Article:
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Thursday, 20 December, 2001, 14:39 GMT
US chides German minister
US troops at a training facility
There is speculation where the US might strike next
Germany's Defence Minister, Rudolf Scharping, is under fire for reportedly predicting US strikes on Somalia as part of Washington's fight against Osama Bin Laden's al-Qaeda network.

Mr Scharping is believed to have made the comments, which were first attributed to a "senior German official", at an off-the-record briefing in Brussels.

But the "Financial Times Deutschland" newspaper revealed the source, after the German Government distanced itself from the remarks and US Defence Secretary Donald Rumsfeld dismissed them as "nonsense".

German Defence Minister Rudolf Scharping
Rudolf Scharping is under pressure - again

"The German was wrong. He didn't mean to be, and he is probably sorry, but he was flat wrong," Mr Rumsfeld told a Pentagon news conference without mentioning Mr Scharping's name.

The German Foreign Ministry described the comments about Somalia as "very peculiar".

"There is no planning for Somalia, the Americans have said that quite clearly," spokesman Andreas Michaelis said.

Mr Scharping said in the remarks attributed to him: "Anybody who rules out Somalia is a fool."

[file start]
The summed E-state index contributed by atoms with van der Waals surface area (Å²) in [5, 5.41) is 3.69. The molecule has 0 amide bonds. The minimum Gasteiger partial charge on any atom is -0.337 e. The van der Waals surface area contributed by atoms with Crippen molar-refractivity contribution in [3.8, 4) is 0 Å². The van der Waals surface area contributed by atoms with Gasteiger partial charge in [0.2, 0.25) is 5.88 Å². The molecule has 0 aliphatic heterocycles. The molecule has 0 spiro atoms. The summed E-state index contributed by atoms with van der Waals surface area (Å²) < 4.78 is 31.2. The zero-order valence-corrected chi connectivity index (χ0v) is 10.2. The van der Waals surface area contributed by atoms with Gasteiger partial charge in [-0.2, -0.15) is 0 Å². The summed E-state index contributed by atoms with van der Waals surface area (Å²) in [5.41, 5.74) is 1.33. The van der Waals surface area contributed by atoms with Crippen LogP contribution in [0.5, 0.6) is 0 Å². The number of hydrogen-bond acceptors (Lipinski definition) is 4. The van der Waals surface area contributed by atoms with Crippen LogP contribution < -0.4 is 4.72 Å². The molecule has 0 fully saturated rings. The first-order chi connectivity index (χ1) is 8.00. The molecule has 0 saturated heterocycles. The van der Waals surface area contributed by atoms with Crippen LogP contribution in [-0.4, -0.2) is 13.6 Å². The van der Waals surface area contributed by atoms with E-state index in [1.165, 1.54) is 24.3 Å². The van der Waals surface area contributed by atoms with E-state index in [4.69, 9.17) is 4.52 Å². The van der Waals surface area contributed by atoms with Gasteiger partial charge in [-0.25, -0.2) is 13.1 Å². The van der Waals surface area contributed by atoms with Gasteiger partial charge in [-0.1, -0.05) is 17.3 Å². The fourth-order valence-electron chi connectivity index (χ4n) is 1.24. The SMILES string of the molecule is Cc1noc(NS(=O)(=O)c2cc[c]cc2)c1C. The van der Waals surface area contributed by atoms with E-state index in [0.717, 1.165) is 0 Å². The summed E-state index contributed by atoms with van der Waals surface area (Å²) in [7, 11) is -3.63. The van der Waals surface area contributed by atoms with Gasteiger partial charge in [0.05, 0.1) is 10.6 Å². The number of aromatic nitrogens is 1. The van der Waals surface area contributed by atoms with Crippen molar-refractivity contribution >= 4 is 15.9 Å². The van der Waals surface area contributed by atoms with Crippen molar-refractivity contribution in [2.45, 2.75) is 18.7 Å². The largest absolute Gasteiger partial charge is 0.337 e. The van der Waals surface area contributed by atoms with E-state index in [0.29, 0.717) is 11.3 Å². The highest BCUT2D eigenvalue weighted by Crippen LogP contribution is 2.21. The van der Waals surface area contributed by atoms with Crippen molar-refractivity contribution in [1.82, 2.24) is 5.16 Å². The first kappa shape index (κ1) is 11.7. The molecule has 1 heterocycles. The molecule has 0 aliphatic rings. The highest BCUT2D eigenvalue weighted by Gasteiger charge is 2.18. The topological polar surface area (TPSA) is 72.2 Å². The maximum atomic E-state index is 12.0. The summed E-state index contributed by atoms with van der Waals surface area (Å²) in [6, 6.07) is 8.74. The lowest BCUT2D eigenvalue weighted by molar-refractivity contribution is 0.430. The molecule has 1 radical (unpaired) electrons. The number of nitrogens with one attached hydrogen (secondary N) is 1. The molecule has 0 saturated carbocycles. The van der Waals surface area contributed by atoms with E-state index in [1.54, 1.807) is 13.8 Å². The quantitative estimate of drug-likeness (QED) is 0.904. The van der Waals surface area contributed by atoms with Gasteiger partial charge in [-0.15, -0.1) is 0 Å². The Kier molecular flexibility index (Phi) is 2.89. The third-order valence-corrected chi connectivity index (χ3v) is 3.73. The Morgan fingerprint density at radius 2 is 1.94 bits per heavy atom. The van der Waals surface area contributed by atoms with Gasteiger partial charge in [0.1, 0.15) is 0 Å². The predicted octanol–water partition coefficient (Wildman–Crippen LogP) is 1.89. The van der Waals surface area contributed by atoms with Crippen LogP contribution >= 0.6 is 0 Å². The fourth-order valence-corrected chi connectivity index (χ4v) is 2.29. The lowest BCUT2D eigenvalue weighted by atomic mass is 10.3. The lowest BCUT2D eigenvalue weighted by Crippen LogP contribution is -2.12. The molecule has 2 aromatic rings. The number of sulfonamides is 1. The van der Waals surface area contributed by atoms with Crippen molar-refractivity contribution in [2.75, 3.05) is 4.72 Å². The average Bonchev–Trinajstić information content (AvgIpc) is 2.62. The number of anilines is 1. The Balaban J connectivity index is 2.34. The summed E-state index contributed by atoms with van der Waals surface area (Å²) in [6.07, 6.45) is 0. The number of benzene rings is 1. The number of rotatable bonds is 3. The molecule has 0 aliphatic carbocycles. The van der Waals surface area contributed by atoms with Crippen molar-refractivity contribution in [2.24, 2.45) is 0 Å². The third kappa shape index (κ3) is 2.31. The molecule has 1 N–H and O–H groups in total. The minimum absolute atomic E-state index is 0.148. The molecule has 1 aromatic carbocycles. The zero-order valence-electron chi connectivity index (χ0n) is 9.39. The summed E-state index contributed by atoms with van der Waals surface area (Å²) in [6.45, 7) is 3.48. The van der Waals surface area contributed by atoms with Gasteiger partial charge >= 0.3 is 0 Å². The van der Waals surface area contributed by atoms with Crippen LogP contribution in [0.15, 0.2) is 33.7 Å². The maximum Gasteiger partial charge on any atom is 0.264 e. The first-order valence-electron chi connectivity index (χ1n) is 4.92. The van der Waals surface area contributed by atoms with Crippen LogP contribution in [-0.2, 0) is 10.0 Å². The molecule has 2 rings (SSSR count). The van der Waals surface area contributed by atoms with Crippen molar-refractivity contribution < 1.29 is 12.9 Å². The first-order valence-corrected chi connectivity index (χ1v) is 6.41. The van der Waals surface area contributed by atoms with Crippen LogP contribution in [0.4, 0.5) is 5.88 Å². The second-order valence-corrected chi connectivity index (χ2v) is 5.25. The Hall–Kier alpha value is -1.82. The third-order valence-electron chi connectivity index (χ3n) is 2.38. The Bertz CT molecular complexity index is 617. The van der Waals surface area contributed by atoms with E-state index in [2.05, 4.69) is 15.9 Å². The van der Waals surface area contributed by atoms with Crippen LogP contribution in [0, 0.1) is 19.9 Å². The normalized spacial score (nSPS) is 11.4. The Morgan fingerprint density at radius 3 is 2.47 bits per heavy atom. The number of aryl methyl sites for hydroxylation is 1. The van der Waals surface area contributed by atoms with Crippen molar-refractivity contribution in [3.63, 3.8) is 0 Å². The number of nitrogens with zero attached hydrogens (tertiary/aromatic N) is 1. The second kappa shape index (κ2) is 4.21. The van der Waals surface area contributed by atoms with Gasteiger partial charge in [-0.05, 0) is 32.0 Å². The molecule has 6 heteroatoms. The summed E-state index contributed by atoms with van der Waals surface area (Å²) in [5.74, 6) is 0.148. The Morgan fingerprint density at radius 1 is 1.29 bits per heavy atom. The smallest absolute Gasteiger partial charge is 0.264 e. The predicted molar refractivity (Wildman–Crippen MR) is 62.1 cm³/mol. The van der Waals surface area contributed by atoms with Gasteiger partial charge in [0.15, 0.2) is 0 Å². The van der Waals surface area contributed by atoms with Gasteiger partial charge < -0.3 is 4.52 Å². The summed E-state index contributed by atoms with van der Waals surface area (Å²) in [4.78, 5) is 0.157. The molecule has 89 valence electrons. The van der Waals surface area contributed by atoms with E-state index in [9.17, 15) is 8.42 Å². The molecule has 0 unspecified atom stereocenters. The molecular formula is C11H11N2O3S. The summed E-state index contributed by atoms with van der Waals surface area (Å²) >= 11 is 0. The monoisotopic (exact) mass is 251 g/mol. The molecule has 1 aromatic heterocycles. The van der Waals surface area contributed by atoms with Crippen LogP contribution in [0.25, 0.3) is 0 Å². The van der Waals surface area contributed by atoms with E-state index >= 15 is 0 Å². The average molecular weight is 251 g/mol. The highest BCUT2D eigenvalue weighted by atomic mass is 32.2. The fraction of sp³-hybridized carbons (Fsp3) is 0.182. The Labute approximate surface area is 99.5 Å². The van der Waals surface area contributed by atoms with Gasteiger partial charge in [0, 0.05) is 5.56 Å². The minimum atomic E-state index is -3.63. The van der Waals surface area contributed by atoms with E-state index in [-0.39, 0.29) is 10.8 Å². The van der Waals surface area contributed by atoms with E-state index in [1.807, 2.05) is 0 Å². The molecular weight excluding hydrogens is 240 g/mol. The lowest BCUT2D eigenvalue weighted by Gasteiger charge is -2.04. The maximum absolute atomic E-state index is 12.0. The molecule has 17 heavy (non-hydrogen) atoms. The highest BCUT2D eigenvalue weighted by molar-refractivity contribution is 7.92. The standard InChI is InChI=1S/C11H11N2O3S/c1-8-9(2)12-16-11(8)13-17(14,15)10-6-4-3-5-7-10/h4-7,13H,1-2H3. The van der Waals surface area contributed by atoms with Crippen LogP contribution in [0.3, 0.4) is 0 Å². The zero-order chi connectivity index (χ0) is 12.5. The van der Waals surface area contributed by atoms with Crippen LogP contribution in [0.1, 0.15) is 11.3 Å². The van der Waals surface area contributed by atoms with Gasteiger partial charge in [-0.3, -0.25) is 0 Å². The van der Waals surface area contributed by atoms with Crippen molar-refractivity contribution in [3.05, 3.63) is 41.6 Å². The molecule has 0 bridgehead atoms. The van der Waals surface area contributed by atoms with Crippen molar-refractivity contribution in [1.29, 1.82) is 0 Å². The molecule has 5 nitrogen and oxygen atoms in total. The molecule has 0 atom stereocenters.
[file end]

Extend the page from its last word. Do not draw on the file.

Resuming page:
"It is not a question of 'if' but of 'how' and 'when'."

Concern over Somalia

The comments were first reported after Mr Rumsfeld had briefed Nato officials in Brussels on US plans earlier this week.

Despite Mr Rumsfeld's rebuttal, the US has expressed concern about Somalia.

Somalia is among the countries identified by US officials as harbouring al-Qaeda groups or other organisations linked in some way with Osama Bin Laden.

And General Richard Myers, Chairman of the US Joint Chiefs of Staff, has acknowledged that Somalia is a potential target for "diplomatic, law enforcement action or potentially military action."

The Bush administration had identified one Somali group, Al-Itihaad al-Islamiya, or Unity of Islam, as having links to al-Qaeda.

'Diplomatic exchanges'

There also have been repeated reports about the US gathering intelligence in Somalia.

The State Department in Washington on Wednesday confirmed that a US diplomat had travelled to the Somali capital Mogadishu for "continuing diplomatic exchanges".

US military officials earlier this month visited Baidoa, a Somali town controlled by armed groups opposed to the fledgling transitional government in power in Mogadishu.

See also:

17 Dec 01 | South Asia
Bin Laden's hiding places
17 Dec 01 | South Asia
Analysis: The war ahead
11 Dec 01 | From Our Own Correspondent
Somalis feel US squeeze
12 Dec 01 | Monitoring
Three countries fear US wrath
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